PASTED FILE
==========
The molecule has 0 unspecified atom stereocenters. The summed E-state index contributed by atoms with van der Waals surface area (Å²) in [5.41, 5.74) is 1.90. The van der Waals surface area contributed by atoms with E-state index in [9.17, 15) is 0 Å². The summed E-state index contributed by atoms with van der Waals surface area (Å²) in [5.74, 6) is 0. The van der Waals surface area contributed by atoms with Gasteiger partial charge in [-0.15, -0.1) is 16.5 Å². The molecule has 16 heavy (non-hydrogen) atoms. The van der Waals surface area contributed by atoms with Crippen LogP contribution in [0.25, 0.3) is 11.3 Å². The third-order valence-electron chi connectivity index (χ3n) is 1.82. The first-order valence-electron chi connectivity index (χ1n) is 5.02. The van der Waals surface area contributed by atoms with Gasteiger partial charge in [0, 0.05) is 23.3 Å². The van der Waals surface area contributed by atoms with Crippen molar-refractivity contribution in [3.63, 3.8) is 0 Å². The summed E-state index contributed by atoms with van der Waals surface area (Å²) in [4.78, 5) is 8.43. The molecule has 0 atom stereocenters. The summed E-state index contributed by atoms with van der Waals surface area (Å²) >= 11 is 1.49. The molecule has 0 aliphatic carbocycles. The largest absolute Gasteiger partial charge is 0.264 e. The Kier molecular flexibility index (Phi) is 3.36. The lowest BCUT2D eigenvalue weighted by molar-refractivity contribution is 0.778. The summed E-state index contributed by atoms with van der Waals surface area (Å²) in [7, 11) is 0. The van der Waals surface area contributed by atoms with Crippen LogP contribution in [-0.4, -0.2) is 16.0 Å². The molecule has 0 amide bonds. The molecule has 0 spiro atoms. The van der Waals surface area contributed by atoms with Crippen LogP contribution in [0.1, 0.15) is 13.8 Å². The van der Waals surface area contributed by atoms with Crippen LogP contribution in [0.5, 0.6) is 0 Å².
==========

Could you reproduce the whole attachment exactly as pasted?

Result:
The molecule has 0 unspecified atom stereocenters. The summed E-state index contributed by atoms with van der Waals surface area (Å²) in [5.41, 5.74) is 1.90. The van der Waals surface area contributed by atoms with E-state index in [9.17, 15) is 0 Å². The summed E-state index contributed by atoms with van der Waals surface area (Å²) in [5.74, 6) is 0. The van der Waals surface area contributed by atoms with Gasteiger partial charge in [-0.15, -0.1) is 16.5 Å². The molecule has 16 heavy (non-hydrogen) atoms. The van der Waals surface area contributed by atoms with Crippen LogP contribution in [0.25, 0.3) is 11.3 Å². The third-order valence-electron chi connectivity index (χ3n) is 1.82. The first-order valence-electron chi connectivity index (χ1n) is 5.02. The van der Waals surface area contributed by atoms with Gasteiger partial charge in [0, 0.05) is 23.3 Å². The van der Waals surface area contributed by atoms with Crippen molar-refractivity contribution in [3.63, 3.8) is 0 Å². The summed E-state index contributed by atoms with van der Waals surface area (Å²) in [4.78, 5) is 8.43. The molecule has 0 atom stereocenters. The summed E-state index contributed by atoms with van der Waals surface area (Å²) >= 11 is 1.49. The molecule has 0 aliphatic carbocycles. The largest absolute Gasteiger partial charge is 0.264 e. The Kier molecular flexibility index (Phi) is 3.36. The lowest BCUT2D eigenvalue weighted by molar-refractivity contribution is 0.778. The summed E-state index contributed by atoms with van der Waals surface area (Å²) in [7, 11) is 0. The van der Waals surface area contributed by atoms with Crippen LogP contribution in [-0.4, -0.2) is 16.0 Å². The molecule has 0 amide bonds. The molecule has 0 spiro atoms. The van der Waals surface area contributed by atoms with Crippen LogP contribution in [0.1, 0.15) is 13.8 Å². The van der Waals surface area contributed by atoms with Crippen LogP contribution in [0.5, 0.6) is 0 Å².